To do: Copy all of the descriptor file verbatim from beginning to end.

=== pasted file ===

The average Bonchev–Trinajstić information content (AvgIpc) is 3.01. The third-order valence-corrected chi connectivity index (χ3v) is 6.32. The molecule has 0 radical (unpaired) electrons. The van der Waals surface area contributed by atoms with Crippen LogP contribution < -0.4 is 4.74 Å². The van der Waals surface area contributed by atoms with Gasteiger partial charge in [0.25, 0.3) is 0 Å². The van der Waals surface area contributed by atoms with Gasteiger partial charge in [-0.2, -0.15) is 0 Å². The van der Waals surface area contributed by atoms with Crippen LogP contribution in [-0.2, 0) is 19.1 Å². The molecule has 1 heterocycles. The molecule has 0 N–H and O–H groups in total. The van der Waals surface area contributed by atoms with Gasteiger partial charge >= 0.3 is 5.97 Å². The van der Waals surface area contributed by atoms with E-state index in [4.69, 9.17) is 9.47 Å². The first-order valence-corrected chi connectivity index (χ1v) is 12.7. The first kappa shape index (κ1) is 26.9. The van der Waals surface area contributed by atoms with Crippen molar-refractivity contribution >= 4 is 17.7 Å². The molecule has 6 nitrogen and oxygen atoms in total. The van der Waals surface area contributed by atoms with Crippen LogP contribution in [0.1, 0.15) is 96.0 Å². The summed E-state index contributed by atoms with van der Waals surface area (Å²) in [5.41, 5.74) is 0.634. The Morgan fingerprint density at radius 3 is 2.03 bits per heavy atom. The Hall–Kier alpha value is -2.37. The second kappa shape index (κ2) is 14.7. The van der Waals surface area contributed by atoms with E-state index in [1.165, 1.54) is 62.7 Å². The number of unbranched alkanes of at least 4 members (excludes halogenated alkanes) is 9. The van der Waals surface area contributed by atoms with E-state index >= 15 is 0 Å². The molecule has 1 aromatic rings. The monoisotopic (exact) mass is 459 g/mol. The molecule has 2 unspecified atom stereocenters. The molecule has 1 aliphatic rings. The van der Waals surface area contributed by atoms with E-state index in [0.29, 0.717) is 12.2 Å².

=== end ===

The average Bonchev–Trinajstić information content (AvgIpc) is 3.01. The third-order valence-corrected chi connectivity index (χ3v) is 6.32. The molecule has 0 radical (unpaired) electrons. The van der Waals surface area contributed by atoms with Crippen LogP contribution < -0.4 is 4.74 Å². The van der Waals surface area contributed by atoms with Gasteiger partial charge in [0.25, 0.3) is 0 Å². The van der Waals surface area contributed by atoms with Gasteiger partial charge in [-0.2, -0.15) is 0 Å². The van der Waals surface area contributed by atoms with Crippen LogP contribution in [-0.2, 0) is 19.1 Å². The molecule has 1 heterocycles. The molecule has 0 N–H and O–H groups in total. The van der Waals surface area contributed by atoms with Gasteiger partial charge >= 0.3 is 5.97 Å². The van der Waals surface area contributed by atoms with E-state index in [4.69, 9.17) is 9.47 Å². The first-order valence-corrected chi connectivity index (χ1v) is 12.7. The first kappa shape index (κ1) is 26.9. The van der Waals surface area contributed by atoms with Crippen molar-refractivity contribution >= 4 is 17.7 Å². The molecule has 6 nitrogen and oxygen atoms in total. The van der Waals surface area contributed by atoms with Crippen LogP contribution in [0.1, 0.15) is 96.0 Å². The summed E-state index contributed by atoms with van der Waals surface area (Å²) in [5.41, 5.74) is 0.634. The Morgan fingerprint density at radius 3 is 2.03 bits per heavy atom. The Hall–Kier alpha value is -2.37. The second kappa shape index (κ2) is 14.7. The van der Waals surface area contributed by atoms with E-state index in [1.165, 1.54) is 62.7 Å². The number of unbranched alkanes of at least 4 members (excludes halogenated alkanes) is 9. The van der Waals surface area contributed by atoms with E-state index >= 15 is 0 Å². The molecule has 1 aromatic rings. The monoisotopic (exact) mass is 459 g/mol. The molecule has 2 unspecified atom stereocenters. The molecule has 1 aliphatic rings. The van der Waals surface area contributed by atoms with E-state index in [0.29, 0.717) is 12.2 Å².